Alec Forbes created more than 700 VCs during his career, probably around half of those ever created.
Though little is known about him, he is believed to have started working for Hancocks at Messrs R Owen Ltd in Clerkenwell, London, in 1900 where he stayed for at least 45 years, creating VCs and other medals by hand. During that time, according to an article from 1945, every VC made since the Boer War passed through his hands.
Forbes also had a hereditary connection with the award. His grandfather, a colour sergeant of the Black Watch, had helped to capture cannons from the Russians during the Crimean War at the Siege of Sevastopol from 1854-55. Metal from these cannons are traditionally believed to be the source of the metal from which VCs are struck.
VCs regularly make more than £100,000 on the open market, and for many medal collectors, such prices are out of reach. However, the chance to bag an archive of Forbes-related items, including two VCs in an unfinished state, proved a tempting prospect.
At Bonhams’ sale of Medals, Bonds, Banknotes and Coins of August 26-27, the archive was offered with an estimate of £3000-5000 (27.5/25/20/13.9%).
According to specialist John Millensted, the collection had been kept by a distant relative for 20 or 30 years. “It was very difficult to price,” he says. “The VCs in the lot aren’t regarded as fully official in the condition they’re in.”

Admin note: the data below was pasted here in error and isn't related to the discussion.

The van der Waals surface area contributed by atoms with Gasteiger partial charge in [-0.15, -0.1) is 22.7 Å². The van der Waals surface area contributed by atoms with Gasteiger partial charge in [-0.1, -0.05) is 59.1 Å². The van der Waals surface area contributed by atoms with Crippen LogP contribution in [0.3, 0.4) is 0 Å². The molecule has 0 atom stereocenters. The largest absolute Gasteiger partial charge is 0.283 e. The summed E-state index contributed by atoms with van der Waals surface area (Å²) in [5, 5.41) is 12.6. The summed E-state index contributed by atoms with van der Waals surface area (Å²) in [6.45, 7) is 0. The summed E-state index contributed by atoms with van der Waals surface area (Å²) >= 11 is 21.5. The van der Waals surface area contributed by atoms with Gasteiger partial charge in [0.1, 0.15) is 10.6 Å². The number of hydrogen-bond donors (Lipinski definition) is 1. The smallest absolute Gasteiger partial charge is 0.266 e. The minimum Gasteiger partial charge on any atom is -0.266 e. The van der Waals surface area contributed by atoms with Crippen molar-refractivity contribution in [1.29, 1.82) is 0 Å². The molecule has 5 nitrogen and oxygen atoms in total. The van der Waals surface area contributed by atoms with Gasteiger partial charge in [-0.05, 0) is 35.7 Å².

Nevertheless, several commission bids meant that competition started high and quickly shot up to £15,000, when the lot was knocked down to a bidder on thesaleroom.com.
Also included in the lot was a photograph of Forbes bedding down the ‘master Victoria Cross’ in the mould before casting and a letter from Hancocks & Co from 1929 acknowledging his years of service and his work with the VCs.
Two other trial pieces, an Iron Cross 1914 Second Class and Polish Valour Medal, were included along with several bronze soldier figures, a presentation box related to his work on the Stalingrad Sword, and other memorabilia from his career.